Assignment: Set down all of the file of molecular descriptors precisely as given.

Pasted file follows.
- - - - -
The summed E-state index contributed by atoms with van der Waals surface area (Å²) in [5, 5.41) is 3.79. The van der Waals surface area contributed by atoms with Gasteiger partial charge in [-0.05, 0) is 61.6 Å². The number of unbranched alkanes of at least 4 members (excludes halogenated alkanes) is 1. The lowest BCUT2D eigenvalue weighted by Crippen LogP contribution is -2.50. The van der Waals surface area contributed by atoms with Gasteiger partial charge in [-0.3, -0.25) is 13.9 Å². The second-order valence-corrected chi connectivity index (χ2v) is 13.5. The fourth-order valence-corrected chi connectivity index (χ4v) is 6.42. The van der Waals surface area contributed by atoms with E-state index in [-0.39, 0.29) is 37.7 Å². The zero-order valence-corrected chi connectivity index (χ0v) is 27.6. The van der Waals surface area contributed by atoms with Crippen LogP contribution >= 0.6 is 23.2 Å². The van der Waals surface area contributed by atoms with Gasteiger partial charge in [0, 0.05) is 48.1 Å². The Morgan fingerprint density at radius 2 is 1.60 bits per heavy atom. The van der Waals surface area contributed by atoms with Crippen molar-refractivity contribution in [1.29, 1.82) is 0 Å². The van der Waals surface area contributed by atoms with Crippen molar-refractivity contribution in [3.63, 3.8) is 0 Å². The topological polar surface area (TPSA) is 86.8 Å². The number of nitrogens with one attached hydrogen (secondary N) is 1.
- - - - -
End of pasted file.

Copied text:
The summed E-state index contributed by atoms with van der Waals surface area (Å²) in [5, 5.41) is 3.79. The van der Waals surface area contributed by atoms with Gasteiger partial charge in [-0.05, 0) is 61.6 Å². The number of unbranched alkanes of at least 4 members (excludes halogenated alkanes) is 1. The lowest BCUT2D eigenvalue weighted by Crippen LogP contribution is -2.50. The van der Waals surface area contributed by atoms with Gasteiger partial charge in [-0.3, -0.25) is 13.9 Å². The second-order valence-corrected chi connectivity index (χ2v) is 13.5. The fourth-order valence-corrected chi connectivity index (χ4v) is 6.42. The van der Waals surface area contributed by atoms with E-state index in [-0.39, 0.29) is 37.7 Å². The zero-order valence-corrected chi connectivity index (χ0v) is 27.6. The van der Waals surface area contributed by atoms with Crippen LogP contribution >= 0.6 is 23.2 Å². The van der Waals surface area contributed by atoms with Gasteiger partial charge in [0, 0.05) is 48.1 Å². The Morgan fingerprint density at radius 2 is 1.60 bits per heavy atom. The van der Waals surface area contributed by atoms with Crippen molar-refractivity contribution in [1.29, 1.82) is 0 Å². The van der Waals surface area contributed by atoms with Crippen molar-refractivity contribution in [3.63, 3.8) is 0 Å². The topological polar surface area (TPSA) is 86.8 Å². The number of nitrogens with one attached hydrogen (secondary N) is 1.